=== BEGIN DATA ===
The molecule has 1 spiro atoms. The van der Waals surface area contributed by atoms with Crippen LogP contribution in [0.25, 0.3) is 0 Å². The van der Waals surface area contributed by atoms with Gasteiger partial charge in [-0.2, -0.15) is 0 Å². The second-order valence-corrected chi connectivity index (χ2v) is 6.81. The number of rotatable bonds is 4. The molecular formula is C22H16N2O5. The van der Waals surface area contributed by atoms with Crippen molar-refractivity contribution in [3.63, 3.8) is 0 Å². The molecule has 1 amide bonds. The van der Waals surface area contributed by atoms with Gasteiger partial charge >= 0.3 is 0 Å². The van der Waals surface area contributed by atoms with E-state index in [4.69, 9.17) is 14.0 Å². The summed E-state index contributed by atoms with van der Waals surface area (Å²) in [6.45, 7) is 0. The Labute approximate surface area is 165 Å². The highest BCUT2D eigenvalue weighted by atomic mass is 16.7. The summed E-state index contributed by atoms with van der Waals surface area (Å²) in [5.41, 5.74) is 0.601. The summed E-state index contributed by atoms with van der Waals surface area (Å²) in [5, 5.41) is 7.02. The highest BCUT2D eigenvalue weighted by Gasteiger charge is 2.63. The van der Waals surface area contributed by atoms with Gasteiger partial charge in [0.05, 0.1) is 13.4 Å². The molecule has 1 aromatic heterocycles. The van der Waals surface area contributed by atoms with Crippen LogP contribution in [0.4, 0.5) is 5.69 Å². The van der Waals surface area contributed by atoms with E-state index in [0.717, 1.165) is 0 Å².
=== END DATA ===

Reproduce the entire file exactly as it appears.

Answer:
The molecule has 1 spiro atoms. The van der Waals surface area contributed by atoms with Crippen LogP contribution in [0.25, 0.3) is 0 Å². The van der Waals surface area contributed by atoms with Gasteiger partial charge in [-0.2, -0.15) is 0 Å². The second-order valence-corrected chi connectivity index (χ2v) is 6.81. The number of rotatable bonds is 4. The molecular formula is C22H16N2O5. The van der Waals surface area contributed by atoms with Crippen molar-refractivity contribution in [3.63, 3.8) is 0 Å². The molecule has 1 amide bonds. The van der Waals surface area contributed by atoms with Gasteiger partial charge >= 0.3 is 0 Å². The van der Waals surface area contributed by atoms with E-state index in [4.69, 9.17) is 14.0 Å². The summed E-state index contributed by atoms with van der Waals surface area (Å²) in [6.45, 7) is 0. The Labute approximate surface area is 165 Å². The highest BCUT2D eigenvalue weighted by atomic mass is 16.7. The summed E-state index contributed by atoms with van der Waals surface area (Å²) in [5.41, 5.74) is 0.601. The summed E-state index contributed by atoms with van der Waals surface area (Å²) in [5, 5.41) is 7.02. The highest BCUT2D eigenvalue weighted by Gasteiger charge is 2.63. The van der Waals surface area contributed by atoms with Gasteiger partial charge in [0.05, 0.1) is 13.4 Å². The molecule has 1 aromatic heterocycles. The van der Waals surface area contributed by atoms with Crippen LogP contribution in [0.4, 0.5) is 5.69 Å². The van der Waals surface area contributed by atoms with E-state index in [0.717, 1.165) is 0 Å².